I te ao e noho wewehe nei ngā uri i ō rātou kāinga tūturu, he ao e whakaitihia ai te fāgogo me te tukuhanga o ngā mātauranga taketake hei tikanga horopaki-kore, hei mea hanga tawhito noa, hei pakiwaitara waihanga noa, hei tikanga kōrero mā te hunga pūmātauranga noa, ka ako tātou, kāore he hononga i waenga i tō tātou nanahi me tō tātou nāianei.

I te ao e noho wewehe nei ngā uri i ō rātou kāinga tūturu, ka kitea ngā hua auroa o te tāmitanga ā-ahurea, ā-wairua anō ki tō tātou hauora, ki ō tātou hapori, ki ō tātou tirohanga ki a tātou anō. Ka ako tātou i ā tātou whanonga ā-iwi, he mea auaha e ō tātou taiao, e ngā tikanga ōhanga, e ngā pūnaha mātauranga hoki.

I te ao e noho wewehe nei ngā uri i ō rātou kāinga tūturu, ko te tuakiri o te Hāmoa me uri kē o Te Moana-nui-a-Kiwa kua whakahanumitia, kua kopenua, kua wāhia, kua kōwiria. Ka ako tātou mō te ‘nawhe’ me te kore rānei i nawhe, ka ako anō mō te tuakiri hei mea e taea ana te wehewehe ki ētahi wāhanga motuhake, hei tapeke, hei mea tatau.

I te horopaki o Aotearoa auraki, he nui tonu ngā wā me uaua ka rangona te awenga o ngā uri o Te Moana-nui-a-Kiwa. Hoki atu, hoki atu tātou e ako ana, ko tō tātou mana ka mahue, ka takahia, ka whakangūtia, ka pōhēhētia rānei. Ka whakatinanatia ana te fāgogo me ētahi atu tikanga e whakamana ana i ngā mātauranga taketake, ki roto i ngā kāinga me ngā wāhi haumaru, i roto i te reo, e ai anō ki ngā kawa, ka tukuna tonutia te mātauranga taketake i runga i te whakatonu, i te whakaraerae, i te takune anō.

He whakataunga tēnei whakakitenga

Ehara noa i te whakaahua ki runga pakitara, i ngā rama me ngā taputapu, i ngā pūkenga me ngā tohutohu. Ko tā te fāgogo he whakaoreore i te mana o ō tātou tūpuna kei ō tātou iwi tonu e tau ana. Kua whakaemihia e Tyrell he kohinga whakaahua e whakahau nei i te whakaminenga, i te ao toi, i te ākonga, i te kaiako anō, kia rangona ai te karanga: ka tōaitia – te awenga, te kitenga, te whakahī, te mātau.
Te awenga, te kitenga, te kaha, te mana.
Te awenga, te kitenga, te whakaute, te talanoa.

He whakataunga tēnei whakakitenga

I tua noa i te noho hei kaupapa whakaahua, ko te hapori o Tyrell, he mea whakatinana i te whānuitanga o ngā momo ira tangata, o te hōkakatanga me te whai wāhitanga, kua whai tūranga hei hoa mahi ngātahi, mōhio anō. Ko te wā i kapohia ake i waenga i ētahi whakatete ā-kiri, ā-ahurea, ahakoa ngaio mai, ngahau mai anō, ko te kitenga tonu. Kua whakaaturia ēnei whakaahua e ai ki te whakaritenga o tētahi wāhi motuhake e whakatinanatia ai, e ākina anō ai te kitenga, te talanoa, otirā, te tukuhanga o te mātauranga. Nā runga i tēnei, ko te hōtaka tūmatanui rangatira, awhero nui anō a Tyrell kei te matū o te whakatinanatanga o te kaupapa matua o tēnei whakakitenga.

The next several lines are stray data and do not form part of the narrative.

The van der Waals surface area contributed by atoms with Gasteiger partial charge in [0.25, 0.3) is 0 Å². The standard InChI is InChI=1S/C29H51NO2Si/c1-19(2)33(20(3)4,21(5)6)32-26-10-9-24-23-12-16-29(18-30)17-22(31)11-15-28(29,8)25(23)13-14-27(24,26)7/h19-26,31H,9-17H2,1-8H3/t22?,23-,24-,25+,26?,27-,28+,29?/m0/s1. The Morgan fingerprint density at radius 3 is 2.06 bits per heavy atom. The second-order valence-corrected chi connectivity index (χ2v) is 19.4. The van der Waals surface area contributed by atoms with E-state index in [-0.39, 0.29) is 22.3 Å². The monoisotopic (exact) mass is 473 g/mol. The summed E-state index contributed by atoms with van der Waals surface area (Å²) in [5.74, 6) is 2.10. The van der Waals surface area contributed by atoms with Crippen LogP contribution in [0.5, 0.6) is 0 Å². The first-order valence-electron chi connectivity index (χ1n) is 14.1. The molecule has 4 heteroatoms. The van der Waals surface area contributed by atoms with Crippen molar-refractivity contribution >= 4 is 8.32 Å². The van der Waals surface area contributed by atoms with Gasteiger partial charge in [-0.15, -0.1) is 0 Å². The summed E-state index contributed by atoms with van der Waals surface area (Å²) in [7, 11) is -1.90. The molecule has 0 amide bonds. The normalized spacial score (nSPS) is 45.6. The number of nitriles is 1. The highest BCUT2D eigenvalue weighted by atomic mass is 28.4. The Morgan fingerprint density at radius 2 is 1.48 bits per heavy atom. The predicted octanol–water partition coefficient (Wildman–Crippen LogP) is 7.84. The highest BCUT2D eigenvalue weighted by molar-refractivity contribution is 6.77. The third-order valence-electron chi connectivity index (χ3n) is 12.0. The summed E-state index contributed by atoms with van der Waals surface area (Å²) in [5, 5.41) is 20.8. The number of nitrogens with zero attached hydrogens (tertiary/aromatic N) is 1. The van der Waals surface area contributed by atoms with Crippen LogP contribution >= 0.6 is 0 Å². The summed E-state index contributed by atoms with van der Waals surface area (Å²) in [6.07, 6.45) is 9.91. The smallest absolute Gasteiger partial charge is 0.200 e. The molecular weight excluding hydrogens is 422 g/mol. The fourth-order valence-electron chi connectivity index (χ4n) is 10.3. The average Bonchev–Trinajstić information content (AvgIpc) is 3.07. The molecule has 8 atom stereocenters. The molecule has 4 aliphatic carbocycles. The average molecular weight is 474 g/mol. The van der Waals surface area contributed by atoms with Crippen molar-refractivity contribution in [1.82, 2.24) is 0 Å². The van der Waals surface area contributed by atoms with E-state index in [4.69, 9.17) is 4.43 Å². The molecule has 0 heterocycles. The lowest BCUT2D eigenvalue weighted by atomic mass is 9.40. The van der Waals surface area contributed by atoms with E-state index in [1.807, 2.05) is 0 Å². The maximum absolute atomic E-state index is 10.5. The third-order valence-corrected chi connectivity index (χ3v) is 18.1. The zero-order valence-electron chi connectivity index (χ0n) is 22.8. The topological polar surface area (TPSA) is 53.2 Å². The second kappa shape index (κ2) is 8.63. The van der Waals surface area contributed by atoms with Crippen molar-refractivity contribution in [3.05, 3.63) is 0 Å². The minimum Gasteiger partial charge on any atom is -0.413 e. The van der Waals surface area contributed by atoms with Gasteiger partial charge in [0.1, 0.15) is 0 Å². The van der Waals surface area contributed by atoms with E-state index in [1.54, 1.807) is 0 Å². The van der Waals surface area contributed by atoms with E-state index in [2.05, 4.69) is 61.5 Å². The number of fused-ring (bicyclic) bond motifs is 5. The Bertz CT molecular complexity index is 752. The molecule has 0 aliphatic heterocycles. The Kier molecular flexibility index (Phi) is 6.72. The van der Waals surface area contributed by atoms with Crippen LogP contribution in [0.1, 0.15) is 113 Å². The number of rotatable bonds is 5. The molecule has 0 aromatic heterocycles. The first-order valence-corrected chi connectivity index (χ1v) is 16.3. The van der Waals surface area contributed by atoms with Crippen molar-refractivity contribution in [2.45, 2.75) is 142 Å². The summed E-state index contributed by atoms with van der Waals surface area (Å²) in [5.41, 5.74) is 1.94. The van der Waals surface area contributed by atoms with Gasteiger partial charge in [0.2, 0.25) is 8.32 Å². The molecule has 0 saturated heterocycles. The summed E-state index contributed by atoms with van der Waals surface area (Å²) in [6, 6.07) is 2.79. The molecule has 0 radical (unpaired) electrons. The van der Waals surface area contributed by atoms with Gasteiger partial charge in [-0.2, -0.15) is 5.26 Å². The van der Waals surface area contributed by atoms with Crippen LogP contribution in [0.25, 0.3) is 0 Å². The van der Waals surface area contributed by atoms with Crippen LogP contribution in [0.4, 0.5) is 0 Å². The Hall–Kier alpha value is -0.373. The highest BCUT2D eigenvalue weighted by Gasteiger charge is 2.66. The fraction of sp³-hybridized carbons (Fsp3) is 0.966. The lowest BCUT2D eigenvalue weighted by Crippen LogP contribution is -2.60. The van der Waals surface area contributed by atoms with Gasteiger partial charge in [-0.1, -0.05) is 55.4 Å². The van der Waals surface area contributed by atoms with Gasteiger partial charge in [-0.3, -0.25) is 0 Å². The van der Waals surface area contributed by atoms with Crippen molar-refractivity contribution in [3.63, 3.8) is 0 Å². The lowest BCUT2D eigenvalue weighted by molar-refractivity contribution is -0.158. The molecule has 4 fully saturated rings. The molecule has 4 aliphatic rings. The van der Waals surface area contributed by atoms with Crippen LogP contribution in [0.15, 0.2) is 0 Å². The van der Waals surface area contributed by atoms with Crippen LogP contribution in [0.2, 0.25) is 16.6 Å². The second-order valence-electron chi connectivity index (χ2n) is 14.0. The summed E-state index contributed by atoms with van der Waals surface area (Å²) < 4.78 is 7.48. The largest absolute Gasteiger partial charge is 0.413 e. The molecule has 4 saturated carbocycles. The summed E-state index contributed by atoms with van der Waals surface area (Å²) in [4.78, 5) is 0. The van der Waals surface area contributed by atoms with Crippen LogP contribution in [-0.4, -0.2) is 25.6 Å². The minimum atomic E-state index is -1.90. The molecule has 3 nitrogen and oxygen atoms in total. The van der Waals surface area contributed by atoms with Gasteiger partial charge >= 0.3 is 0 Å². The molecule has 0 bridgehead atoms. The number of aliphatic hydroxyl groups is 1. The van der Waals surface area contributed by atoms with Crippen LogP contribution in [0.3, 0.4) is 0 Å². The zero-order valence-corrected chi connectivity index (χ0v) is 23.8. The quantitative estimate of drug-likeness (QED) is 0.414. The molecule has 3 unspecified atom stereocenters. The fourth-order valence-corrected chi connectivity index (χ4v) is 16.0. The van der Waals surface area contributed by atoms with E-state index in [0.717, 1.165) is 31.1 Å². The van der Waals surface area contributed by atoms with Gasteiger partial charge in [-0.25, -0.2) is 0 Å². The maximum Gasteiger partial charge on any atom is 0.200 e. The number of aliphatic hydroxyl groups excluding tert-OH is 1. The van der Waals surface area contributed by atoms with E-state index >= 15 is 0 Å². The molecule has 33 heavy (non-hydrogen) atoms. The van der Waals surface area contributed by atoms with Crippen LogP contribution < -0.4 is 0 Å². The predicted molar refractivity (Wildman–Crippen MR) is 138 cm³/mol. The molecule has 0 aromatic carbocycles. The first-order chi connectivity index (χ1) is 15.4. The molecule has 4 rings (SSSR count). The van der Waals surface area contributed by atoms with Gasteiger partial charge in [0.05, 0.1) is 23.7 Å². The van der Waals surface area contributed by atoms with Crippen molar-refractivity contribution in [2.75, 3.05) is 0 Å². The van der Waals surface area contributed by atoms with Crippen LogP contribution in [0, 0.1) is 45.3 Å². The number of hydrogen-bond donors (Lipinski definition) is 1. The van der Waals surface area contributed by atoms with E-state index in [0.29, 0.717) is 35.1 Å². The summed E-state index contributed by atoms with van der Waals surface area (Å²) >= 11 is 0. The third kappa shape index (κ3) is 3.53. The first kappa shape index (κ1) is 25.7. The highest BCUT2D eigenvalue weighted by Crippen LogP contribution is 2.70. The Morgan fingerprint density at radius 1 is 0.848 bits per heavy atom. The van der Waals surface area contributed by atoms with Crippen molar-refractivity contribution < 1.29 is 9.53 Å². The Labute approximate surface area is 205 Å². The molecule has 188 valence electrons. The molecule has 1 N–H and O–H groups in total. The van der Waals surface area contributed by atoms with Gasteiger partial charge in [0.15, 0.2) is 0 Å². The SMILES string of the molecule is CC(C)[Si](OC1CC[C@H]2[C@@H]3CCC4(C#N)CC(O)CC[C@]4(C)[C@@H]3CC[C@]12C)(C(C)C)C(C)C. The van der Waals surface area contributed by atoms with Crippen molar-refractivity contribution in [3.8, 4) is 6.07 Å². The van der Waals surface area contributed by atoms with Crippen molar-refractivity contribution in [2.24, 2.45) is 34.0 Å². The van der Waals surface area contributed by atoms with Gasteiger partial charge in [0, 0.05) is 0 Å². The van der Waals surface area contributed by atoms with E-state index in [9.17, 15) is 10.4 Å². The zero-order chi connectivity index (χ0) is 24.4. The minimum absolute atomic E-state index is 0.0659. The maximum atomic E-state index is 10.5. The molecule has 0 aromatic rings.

E ai ki te hā o te wā nei, e kaha rangona ana te hiakai nui ki tēnei mea ki te kanorau, ki te rerekē anō i te ao toi; e kaha haere ana te kitea o ngā toi me ngā ringatoi o Te Moana-nui-a-Kiwa ki ngā hōtaka a ngā whare toi me ngā whare pupuri taonga. Kua hua ake he taumata hou, ki reira huraina ai e ngā whiriwhiringa mana ngā pēhitanga me ngā whakahapatanga kua rangona e ngā ringatoi me ngā whakaminenga kanorau i mua. Heoi anō, ko tēnei whakakitenga, me te āhua i āta whakaritea ai te awenga me te mana, e noho nei hei āhuru mōwai e whakanui nei, e whakamana nei i te kiri parauri, he wāhi haumaru, he whenua moemoeā e rangona ai te mana me te awenga, otirā, he ara whakahī ki te kāinga tūturu, ki whenua kē, ki Pulotu rā anō.

Ema Tavola
Haratua 2017

Photo courtesy of

The third exhibition in the 2017 PIMPI Winter Series takes its name from the title track of Sade’s concept album Lovers Rock.

For curator, Ema Tavola, the lyrics and melodies of the album formed the soundtrack of a period of awakening, of flipping the script and transforming youthful anxiety and torturous and media-saturated negative self-image to powerful, self empowerment. It was played on CDs, contemplated on worn mattresses, in humid afternoons and rainstorms; it was the music that fuelled the decision to leave home and embark on the adventure of moving to Aotearoa.

This exhibition, Lovers Rock, is an homage to radical, transformative self love.

It is a tragedy that the act of truly loving the bodies we inhabit is a form of rebellion, a political position, a choice to consciously reject the media messaging that attaches worth and value to prescribed and narrow ideals that often don’t match our physical and environmental realities.

As pathways and platforms to perform and engage in the act of self love, artists explore, reclaim and unpack the politics of the gaze, unapologetically centralising the brown body, in the frame, in the centre; creating visibility where it didn’t exist. Lovers Rock taps into the necessary re-authoring of the narrative of brown bodies, unburdening the language of our curves and textures, our rhythms and shade.

Practices in Self-Love is the exhibition’s public programme event. In a unique Pecha Kucha inspired sharing format, the exhibition’s artists will share personal approaches for channeling self love and practicing self care. All welcome!

Image credit: Invisible series (2016) by Julia Mage’au Gray

Lovers Rock

Featuring: Melissa Cole, Julia Mage’au Gray, Pati Solomona Tyrell, Serene Timeteo, Jacinda Pini
Opening: 6pm, Saturday 29 July
Practices in Self-Love: 2pm, Saturday 5 August
Exhibition Dates: 31 July – 19 August 2017


Courtesy of Konile Fusitua

Ōtāhuhu is changing before our eyes. Auckland’s housing crisis has shifted the appeal of our neighbourhoods and new home buyers, residents and investment are transforming the demography and commercial landscape of parts of South Auckland at an alarming rate. The second exhibition of the 2017 PIMPI Winter Series confronts the inevitable cultural transformation of communities and spaces undergoing gentrification in South Auckland. Featuring local and international artists, #CHANGES presents reflections on social histories, memory and place-making, intercultural navigation and the uncomfortable relationship between gentrification and neo-colonialism.